Selective Focus: Restart. Some Thoughts on the Post-Pandemic Photo Industry

Selective Focus: Restart. Some Thoughts on the Post-Pandemic Photo Industry


It would be an easy write to go over what brought us to this state, one where camera shipments are down 50% from last year; that’s only 10% of what they were 10 years ago. And one where fire sales and increasing reports of factory slowdowns and shutdowns are the talk of the day.

Of course, without public health, there’s not going to be any economic health. However, given that history grinds on, I assume (and pray) we will get through this sooner than later.

It is time for reflection. One of the first questions we in the industry should ask ourselves is: where do we go from here? We can stoke the embers to try to build back a flame; at its heart, the photo and imaging industry burns brightly. However, all we’d get for our labors at this point is ash floating in the air.

The issues are structural, not cosmetic; cooperative, not competitive. I have read too many prognosticated obits on individual companies and, indeed, on the industry as a whole to think we are in anything but dire straits. I am sure greater minds than mine are kept awake at night coming up with ideas. Here’s my two cents anyway.

Rethinking Community for Post-Pandemic Photo Industry

Perhaps a restart could commence with a consideration of just what the photo and imaging community means. For me, being a photographer and part of this industry means being a part of a whole world of people, places, images and, yes, things that can light a spark in the creative and social soul. Technique, historical awareness, art training, practice as well as mentorship led us all to inclusion in a fraternity that includes pro, enthusiast, family and hobbyist photographers alike. Post-Pandemic Photo Industry Selective-Focus-12-2020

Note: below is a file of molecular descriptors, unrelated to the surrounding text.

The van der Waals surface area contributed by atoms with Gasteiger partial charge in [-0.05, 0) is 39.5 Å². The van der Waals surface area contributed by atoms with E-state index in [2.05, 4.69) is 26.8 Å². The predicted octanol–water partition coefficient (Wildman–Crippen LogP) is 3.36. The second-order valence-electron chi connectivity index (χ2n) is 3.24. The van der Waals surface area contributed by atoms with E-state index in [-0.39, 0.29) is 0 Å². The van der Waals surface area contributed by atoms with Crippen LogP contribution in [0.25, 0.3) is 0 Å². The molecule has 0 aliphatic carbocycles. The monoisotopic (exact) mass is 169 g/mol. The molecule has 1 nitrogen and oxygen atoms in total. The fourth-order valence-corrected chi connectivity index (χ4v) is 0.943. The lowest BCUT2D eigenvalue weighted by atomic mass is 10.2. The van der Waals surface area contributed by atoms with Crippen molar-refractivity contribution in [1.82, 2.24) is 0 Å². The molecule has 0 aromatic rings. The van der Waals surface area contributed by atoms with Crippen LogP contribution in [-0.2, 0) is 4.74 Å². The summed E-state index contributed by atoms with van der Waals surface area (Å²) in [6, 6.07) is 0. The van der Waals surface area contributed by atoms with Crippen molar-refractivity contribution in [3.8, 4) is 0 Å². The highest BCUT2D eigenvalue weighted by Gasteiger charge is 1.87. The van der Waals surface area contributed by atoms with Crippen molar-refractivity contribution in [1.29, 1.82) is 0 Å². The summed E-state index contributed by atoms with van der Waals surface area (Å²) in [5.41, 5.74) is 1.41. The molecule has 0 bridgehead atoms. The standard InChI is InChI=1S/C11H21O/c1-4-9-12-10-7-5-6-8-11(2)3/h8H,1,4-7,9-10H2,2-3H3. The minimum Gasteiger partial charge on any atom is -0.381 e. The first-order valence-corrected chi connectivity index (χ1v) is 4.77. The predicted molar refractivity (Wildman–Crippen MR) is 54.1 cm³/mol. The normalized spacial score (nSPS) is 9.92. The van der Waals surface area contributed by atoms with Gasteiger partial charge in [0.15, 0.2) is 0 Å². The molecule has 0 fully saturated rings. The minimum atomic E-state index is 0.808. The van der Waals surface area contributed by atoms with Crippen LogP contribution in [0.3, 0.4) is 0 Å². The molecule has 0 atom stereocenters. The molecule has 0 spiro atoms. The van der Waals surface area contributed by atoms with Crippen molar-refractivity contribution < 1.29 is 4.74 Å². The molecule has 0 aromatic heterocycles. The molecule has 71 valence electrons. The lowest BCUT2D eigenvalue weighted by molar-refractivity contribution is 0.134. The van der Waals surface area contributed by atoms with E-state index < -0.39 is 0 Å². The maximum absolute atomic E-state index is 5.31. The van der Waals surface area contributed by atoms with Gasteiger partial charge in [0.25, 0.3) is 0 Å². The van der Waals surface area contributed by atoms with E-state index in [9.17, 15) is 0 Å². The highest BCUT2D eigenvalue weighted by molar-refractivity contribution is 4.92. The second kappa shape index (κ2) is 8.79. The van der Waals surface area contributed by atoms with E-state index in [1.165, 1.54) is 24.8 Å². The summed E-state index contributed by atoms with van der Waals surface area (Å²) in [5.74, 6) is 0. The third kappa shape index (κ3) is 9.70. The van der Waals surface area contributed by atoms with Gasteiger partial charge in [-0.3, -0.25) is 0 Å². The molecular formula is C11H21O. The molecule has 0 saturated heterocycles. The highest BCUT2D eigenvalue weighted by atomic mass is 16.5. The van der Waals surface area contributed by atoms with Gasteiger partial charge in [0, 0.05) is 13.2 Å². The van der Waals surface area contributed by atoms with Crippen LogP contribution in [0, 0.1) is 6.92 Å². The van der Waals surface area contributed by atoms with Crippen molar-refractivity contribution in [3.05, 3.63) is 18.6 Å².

Some of us work in communications, some in marketing, and some in sales and service. Others are touched by photography as a means of self-expression and exploration, and even a way to earn a living. Many of us became involved, I believe, with that first camera under a Christmas tree and the first images made of a pet, a trip to a big city, a bunch of friends horseplaying. And when the bug bit, it bit deep.

In the past, there was no craving for Facebook approval; no nightly Instagram “like” counts; no online groups run by company influencers (who call to mind the old joke about Hemingway and Faulkner arguing about their favorite typewriter). There were camera clubs and cabals of like-minded photographers; and magazines and pro associations. There were numerous social engagements where people could say, “I am a part of this. I identify with others here. I share something of myself that others here share, too.”

Despite all the vapidity on the ’net, I still believe the heart of the industry beats with a love of photography in all its magical forms. We rely on vigorous social activity and interaction; we travel to cities and throughout nature’s wonders, sharing our lives with friends and family to make it work.

Back to Grassroots

Moreover, during its heyday, the strength of the industry supported the neighborhood camera store; a whole bunch of consumer, pro and trade magazines; tech and trade schools; festivals; contests; scientific societies; shows; galleries; sponsored social events; and even mass sporting events. We recognized and honored our stars, pilgrims and pioneers. And we gathered to reinforce our message at shows like photokina and other gatherings for trade, pro and enthusiast.

I merely propose that we again recognize photography as first and foremost a social endeavor, and that community building—real live interaction—is important. That will require a return to support for local and regional shows, for workshops and for live events. The folks at photokina had the right idea in their most recent manifestation. While the trade show per se might not make future sense, certainly the community-oriented show/gathering deserves strong consideration to rebuild a local, and then universal, photo industry infrastructure.

Focus on Prints

While we’re at it, we might want to add additional resources and opportunities to support the creative use of images, regardless of their source. According to the folks at Rise Above Research LLC: “The pandemic has led to a better appreciation of the value of printed photos and has caused some people to create and order photo projects that they may not have had time to do before. . . . In 2021, with an expected economic recovery from Covid-19 and an increase in events and gatherings that typically generate photo output, sales of cards, books, calendars and specialty photo prints/wall décor are expected to generate over $2.3 billion with unit increases of around 5%.”